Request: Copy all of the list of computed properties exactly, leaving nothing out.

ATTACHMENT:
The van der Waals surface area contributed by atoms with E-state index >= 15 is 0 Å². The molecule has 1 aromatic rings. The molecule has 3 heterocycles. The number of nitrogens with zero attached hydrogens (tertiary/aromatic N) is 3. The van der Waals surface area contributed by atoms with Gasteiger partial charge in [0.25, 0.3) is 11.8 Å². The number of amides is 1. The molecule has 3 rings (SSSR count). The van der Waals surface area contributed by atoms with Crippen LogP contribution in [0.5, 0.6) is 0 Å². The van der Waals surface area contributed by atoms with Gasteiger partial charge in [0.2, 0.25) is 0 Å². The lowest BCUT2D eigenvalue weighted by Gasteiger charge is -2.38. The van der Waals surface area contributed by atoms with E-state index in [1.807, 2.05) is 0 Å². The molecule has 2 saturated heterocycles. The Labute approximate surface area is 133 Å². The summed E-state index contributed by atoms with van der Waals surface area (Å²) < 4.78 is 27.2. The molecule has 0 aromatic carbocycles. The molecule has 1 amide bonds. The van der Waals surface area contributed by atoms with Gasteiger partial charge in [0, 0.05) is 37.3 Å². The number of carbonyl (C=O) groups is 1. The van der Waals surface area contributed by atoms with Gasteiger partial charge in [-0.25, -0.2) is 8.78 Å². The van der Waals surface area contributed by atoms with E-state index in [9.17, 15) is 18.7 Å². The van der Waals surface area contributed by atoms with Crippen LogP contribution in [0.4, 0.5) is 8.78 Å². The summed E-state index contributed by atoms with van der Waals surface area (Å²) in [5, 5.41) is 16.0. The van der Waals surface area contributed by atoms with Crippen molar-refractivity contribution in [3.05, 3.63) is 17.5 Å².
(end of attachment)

The van der Waals surface area contributed by atoms with E-state index >= 15 is 0 Å². The molecule has 1 aromatic rings. The molecule has 3 heterocycles. The number of nitrogens with zero attached hydrogens (tertiary/aromatic N) is 3. The van der Waals surface area contributed by atoms with Gasteiger partial charge in [0.25, 0.3) is 11.8 Å². The number of amides is 1. The molecule has 3 rings (SSSR count). The van der Waals surface area contributed by atoms with Crippen LogP contribution in [0.5, 0.6) is 0 Å². The van der Waals surface area contributed by atoms with Gasteiger partial charge in [0.2, 0.25) is 0 Å². The lowest BCUT2D eigenvalue weighted by Gasteiger charge is -2.38. The van der Waals surface area contributed by atoms with E-state index in [1.807, 2.05) is 0 Å². The molecule has 2 saturated heterocycles. The Labute approximate surface area is 133 Å². The summed E-state index contributed by atoms with van der Waals surface area (Å²) < 4.78 is 27.2. The molecule has 0 aromatic carbocycles. The molecule has 1 amide bonds. The van der Waals surface area contributed by atoms with Gasteiger partial charge in [0, 0.05) is 37.3 Å². The number of carbonyl (C=O) groups is 1. The van der Waals surface area contributed by atoms with Gasteiger partial charge in [-0.25, -0.2) is 8.78 Å². The van der Waals surface area contributed by atoms with E-state index in [9.17, 15) is 18.7 Å². The van der Waals surface area contributed by atoms with Crippen LogP contribution in [0.4, 0.5) is 8.78 Å². The summed E-state index contributed by atoms with van der Waals surface area (Å²) in [5, 5.41) is 16.0. The van der Waals surface area contributed by atoms with Crippen molar-refractivity contribution in [3.05, 3.63) is 17.5 Å².